Location: University of Guelph and Hólar University College, Iceland. Field work occurs in the lava caves around Lake Myvatn northern Iceland.

Advisors: Dr. Moira Ferguson, University of Guelph, Guelph, ON Canada and Dr. Camille Leblanc, Hólar University College, Iceland.

Numerous ecological and evolutionary processes contribute to the generation of biodiversity, and the complexity of their interactions has presented a challenge to our understanding of nature. Our knowledge of the roles of development, natural selection, genetic drift, and gene flow in shaping biodiversity is complicated by the spatial and temporal variability inherent in natural systems. A powerful approach to better understand such processes involves monitoring wild populations over generations and obtaining data including pedigrees, phenotype, and fitness, so that we can directly infer evolutionary parameters, particularly those describing selection and genetic variation. We are seeking a talented MSc student to apply such an approach to wild populations of Icelandic Arctic charr, in order to further our understanding of the complex interplay among genes, phenotypes, and ecology, in natural environments.

The successful MSc student will test important microevolutionary theories with individual-based phenotypic records, molecular genetic (SNP) data, and ecological data from 19 populations of Arctic charr residing in a spatially replicated system of lava caves in the Myvatn area of northern Iceland. The monitoring of these populations began in 2012 and provides an impressive long-term dataset for novel insights. Advanced analytical techniques will be used to understand spatial and temporal patterns of genetic variation, natural selection, and ecological covariates. The student will be based at the University of Guelph with Prof. Moira Ferguson but will spend time at Hólar University College with Dr. Camille Leblanc (including annual fieldwork). Our ideal candidate will have interests in evolution, ecology, and genetics, and will have strong quantitative skills – necessary for the advanced analytical techniques used in this field. The student will be able to work independently and as part of a larger team, both in the laboratory and in the field.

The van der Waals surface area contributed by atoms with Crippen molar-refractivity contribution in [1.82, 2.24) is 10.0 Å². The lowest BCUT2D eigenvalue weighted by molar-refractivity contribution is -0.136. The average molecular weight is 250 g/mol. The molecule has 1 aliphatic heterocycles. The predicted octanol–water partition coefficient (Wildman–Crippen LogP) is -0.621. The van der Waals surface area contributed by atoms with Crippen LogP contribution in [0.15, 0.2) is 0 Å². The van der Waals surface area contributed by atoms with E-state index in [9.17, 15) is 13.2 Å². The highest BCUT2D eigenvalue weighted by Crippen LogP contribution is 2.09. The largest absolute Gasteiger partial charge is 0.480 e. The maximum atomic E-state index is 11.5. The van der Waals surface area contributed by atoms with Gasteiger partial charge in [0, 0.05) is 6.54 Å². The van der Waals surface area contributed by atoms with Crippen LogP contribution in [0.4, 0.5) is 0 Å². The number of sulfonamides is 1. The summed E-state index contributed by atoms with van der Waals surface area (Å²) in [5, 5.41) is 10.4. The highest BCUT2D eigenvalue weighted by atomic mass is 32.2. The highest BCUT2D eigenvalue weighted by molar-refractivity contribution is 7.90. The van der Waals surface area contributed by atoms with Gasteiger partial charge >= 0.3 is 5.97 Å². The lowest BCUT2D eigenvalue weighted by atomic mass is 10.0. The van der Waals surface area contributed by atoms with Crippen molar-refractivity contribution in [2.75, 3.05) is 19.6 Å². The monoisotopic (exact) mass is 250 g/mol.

The project is part of a long term collaboration between the University of Guelph, Canada (Prof. Moira Ferguson), Hólar University College (Prof. Bjarni K. Kristjánsson, Prof. Skúli Skúlason and Dr. Camille Leblanc), the University of Iceland (Prof. Sigurður S. Snorrason, and Prof. Arni Einarsson), EAWAG, Switzerland (Dr. Katja Räsänen), and the University of St Andrews (Dr. Michael Morrissey). The project is funded by The Icelandic Science Foundation (Rannis) and NSERC (Canada). The position will be filled as soon as a good candidate is found (target date 1. May 2018). The funding for the graduate student positions is sufficient to cover living costs and University of Guelph tuition fees for Canadian citizens or permanent residents.

Applicants should send an application letter with a max. 1 page statement of research interests and relevant experience, curriculum vitae, copies of academic qualifications including copies of unofficial transcripts and the names and e-mail addresses of three referees, as a single pdf file to Dr. Moira Ferguson (

For further information contact Dr. Moira Ferguson, Professor at the University of Guelph.